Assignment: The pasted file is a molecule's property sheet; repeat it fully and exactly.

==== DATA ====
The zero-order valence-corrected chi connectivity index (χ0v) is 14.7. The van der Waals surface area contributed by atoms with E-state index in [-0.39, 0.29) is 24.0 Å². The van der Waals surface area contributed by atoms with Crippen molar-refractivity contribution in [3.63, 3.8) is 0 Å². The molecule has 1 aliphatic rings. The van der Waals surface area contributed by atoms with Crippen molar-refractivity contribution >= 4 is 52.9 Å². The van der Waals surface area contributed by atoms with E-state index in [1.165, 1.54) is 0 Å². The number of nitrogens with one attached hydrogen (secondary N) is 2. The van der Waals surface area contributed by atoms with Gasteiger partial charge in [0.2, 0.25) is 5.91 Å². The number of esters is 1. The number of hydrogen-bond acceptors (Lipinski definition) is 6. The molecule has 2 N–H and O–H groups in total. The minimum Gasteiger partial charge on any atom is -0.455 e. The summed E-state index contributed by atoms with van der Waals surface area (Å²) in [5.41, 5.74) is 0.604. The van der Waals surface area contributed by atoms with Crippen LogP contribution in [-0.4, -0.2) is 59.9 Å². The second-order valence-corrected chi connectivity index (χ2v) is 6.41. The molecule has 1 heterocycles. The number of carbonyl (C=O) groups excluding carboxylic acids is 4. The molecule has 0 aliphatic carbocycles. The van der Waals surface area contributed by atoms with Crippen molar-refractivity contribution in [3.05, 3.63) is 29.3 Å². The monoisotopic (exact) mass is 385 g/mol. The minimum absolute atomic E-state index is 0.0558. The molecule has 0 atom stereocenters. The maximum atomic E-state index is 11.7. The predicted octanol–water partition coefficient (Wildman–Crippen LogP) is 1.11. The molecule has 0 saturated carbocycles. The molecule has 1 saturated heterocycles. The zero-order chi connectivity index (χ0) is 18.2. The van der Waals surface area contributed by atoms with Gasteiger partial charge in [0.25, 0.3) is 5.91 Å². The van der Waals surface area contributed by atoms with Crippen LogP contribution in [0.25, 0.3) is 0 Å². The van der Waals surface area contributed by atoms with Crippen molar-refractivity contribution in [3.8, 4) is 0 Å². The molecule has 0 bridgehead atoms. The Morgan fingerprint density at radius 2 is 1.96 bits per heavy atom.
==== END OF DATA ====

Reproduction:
The zero-order valence-corrected chi connectivity index (χ0v) is 14.7. The van der Waals surface area contributed by atoms with E-state index in [-0.39, 0.29) is 24.0 Å². The van der Waals surface area contributed by atoms with Crippen molar-refractivity contribution in [3.63, 3.8) is 0 Å². The molecule has 1 aliphatic rings. The van der Waals surface area contributed by atoms with Crippen molar-refractivity contribution >= 4 is 52.9 Å². The van der Waals surface area contributed by atoms with E-state index in [1.165, 1.54) is 0 Å². The number of nitrogens with one attached hydrogen (secondary N) is 2. The van der Waals surface area contributed by atoms with Gasteiger partial charge in [0.2, 0.25) is 5.91 Å². The number of esters is 1. The number of hydrogen-bond acceptors (Lipinski definition) is 6. The molecule has 2 N–H and O–H groups in total. The minimum Gasteiger partial charge on any atom is -0.455 e. The summed E-state index contributed by atoms with van der Waals surface area (Å²) in [5.41, 5.74) is 0.604. The van der Waals surface area contributed by atoms with Crippen LogP contribution in [-0.4, -0.2) is 59.9 Å². The second-order valence-corrected chi connectivity index (χ2v) is 6.41. The molecule has 1 heterocycles. The number of carbonyl (C=O) groups excluding carboxylic acids is 4. The molecule has 0 aliphatic carbocycles. The van der Waals surface area contributed by atoms with Crippen molar-refractivity contribution in [3.05, 3.63) is 29.3 Å². The monoisotopic (exact) mass is 385 g/mol. The minimum absolute atomic E-state index is 0.0558. The molecule has 0 atom stereocenters. The maximum atomic E-state index is 11.7. The predicted octanol–water partition coefficient (Wildman–Crippen LogP) is 1.11. The molecule has 0 saturated carbocycles. The molecule has 1 saturated heterocycles. The zero-order chi connectivity index (χ0) is 18.2. The van der Waals surface area contributed by atoms with Gasteiger partial charge in [0.25, 0.3) is 5.91 Å². The van der Waals surface area contributed by atoms with Crippen LogP contribution in [0.25, 0.3) is 0 Å². The van der Waals surface area contributed by atoms with Crippen molar-refractivity contribution in [3.8, 4) is 0 Å². The molecule has 0 bridgehead atoms. The Morgan fingerprint density at radius 2 is 1.96 bits per heavy atom.